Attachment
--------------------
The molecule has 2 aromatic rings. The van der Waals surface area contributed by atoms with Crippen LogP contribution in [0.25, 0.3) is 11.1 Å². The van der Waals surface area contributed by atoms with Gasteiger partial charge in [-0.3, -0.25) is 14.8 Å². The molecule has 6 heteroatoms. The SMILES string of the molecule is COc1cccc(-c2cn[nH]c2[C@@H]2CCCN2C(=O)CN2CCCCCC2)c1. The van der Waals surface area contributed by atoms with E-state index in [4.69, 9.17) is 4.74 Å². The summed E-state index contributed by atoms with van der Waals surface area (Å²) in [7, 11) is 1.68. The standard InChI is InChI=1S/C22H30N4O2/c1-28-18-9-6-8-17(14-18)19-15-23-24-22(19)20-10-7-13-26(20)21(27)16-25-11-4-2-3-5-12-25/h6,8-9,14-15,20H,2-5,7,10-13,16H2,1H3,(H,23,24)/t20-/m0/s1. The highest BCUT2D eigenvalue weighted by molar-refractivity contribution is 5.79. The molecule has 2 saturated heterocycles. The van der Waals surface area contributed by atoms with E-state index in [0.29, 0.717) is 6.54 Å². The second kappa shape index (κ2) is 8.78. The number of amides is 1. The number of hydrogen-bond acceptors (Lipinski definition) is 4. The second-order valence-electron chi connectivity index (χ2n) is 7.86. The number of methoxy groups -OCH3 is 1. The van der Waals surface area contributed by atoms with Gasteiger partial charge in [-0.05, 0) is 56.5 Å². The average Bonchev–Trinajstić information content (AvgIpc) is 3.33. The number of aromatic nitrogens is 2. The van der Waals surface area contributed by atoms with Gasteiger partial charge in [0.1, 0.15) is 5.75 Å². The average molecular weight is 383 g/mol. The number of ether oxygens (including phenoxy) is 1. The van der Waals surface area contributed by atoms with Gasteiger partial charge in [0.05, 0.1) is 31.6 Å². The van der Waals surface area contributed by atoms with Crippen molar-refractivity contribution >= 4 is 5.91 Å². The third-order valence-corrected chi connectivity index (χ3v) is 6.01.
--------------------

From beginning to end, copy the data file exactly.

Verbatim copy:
The molecule has 2 aromatic rings. The van der Waals surface area contributed by atoms with Crippen LogP contribution in [0.25, 0.3) is 11.1 Å². The van der Waals surface area contributed by atoms with Gasteiger partial charge in [-0.3, -0.25) is 14.8 Å². The molecule has 6 heteroatoms. The SMILES string of the molecule is COc1cccc(-c2cn[nH]c2[C@@H]2CCCN2C(=O)CN2CCCCCC2)c1. The van der Waals surface area contributed by atoms with E-state index in [4.69, 9.17) is 4.74 Å². The summed E-state index contributed by atoms with van der Waals surface area (Å²) in [7, 11) is 1.68. The standard InChI is InChI=1S/C22H30N4O2/c1-28-18-9-6-8-17(14-18)19-15-23-24-22(19)20-10-7-13-26(20)21(27)16-25-11-4-2-3-5-12-25/h6,8-9,14-15,20H,2-5,7,10-13,16H2,1H3,(H,23,24)/t20-/m0/s1. The highest BCUT2D eigenvalue weighted by molar-refractivity contribution is 5.79. The molecule has 2 saturated heterocycles. The van der Waals surface area contributed by atoms with E-state index in [0.29, 0.717) is 6.54 Å². The second kappa shape index (κ2) is 8.78. The number of amides is 1. The number of hydrogen-bond acceptors (Lipinski definition) is 4. The second-order valence-electron chi connectivity index (χ2n) is 7.86. The number of methoxy groups -OCH3 is 1. The van der Waals surface area contributed by atoms with Gasteiger partial charge in [-0.05, 0) is 56.5 Å². The average Bonchev–Trinajstić information content (AvgIpc) is 3.33. The number of aromatic nitrogens is 2. The van der Waals surface area contributed by atoms with Gasteiger partial charge in [0.1, 0.15) is 5.75 Å². The average molecular weight is 383 g/mol. The number of ether oxygens (including phenoxy) is 1. The van der Waals surface area contributed by atoms with Gasteiger partial charge in [0.05, 0.1) is 31.6 Å². The van der Waals surface area contributed by atoms with Crippen molar-refractivity contribution >= 4 is 5.91 Å². The third-order valence-corrected chi connectivity index (χ3v) is 6.01.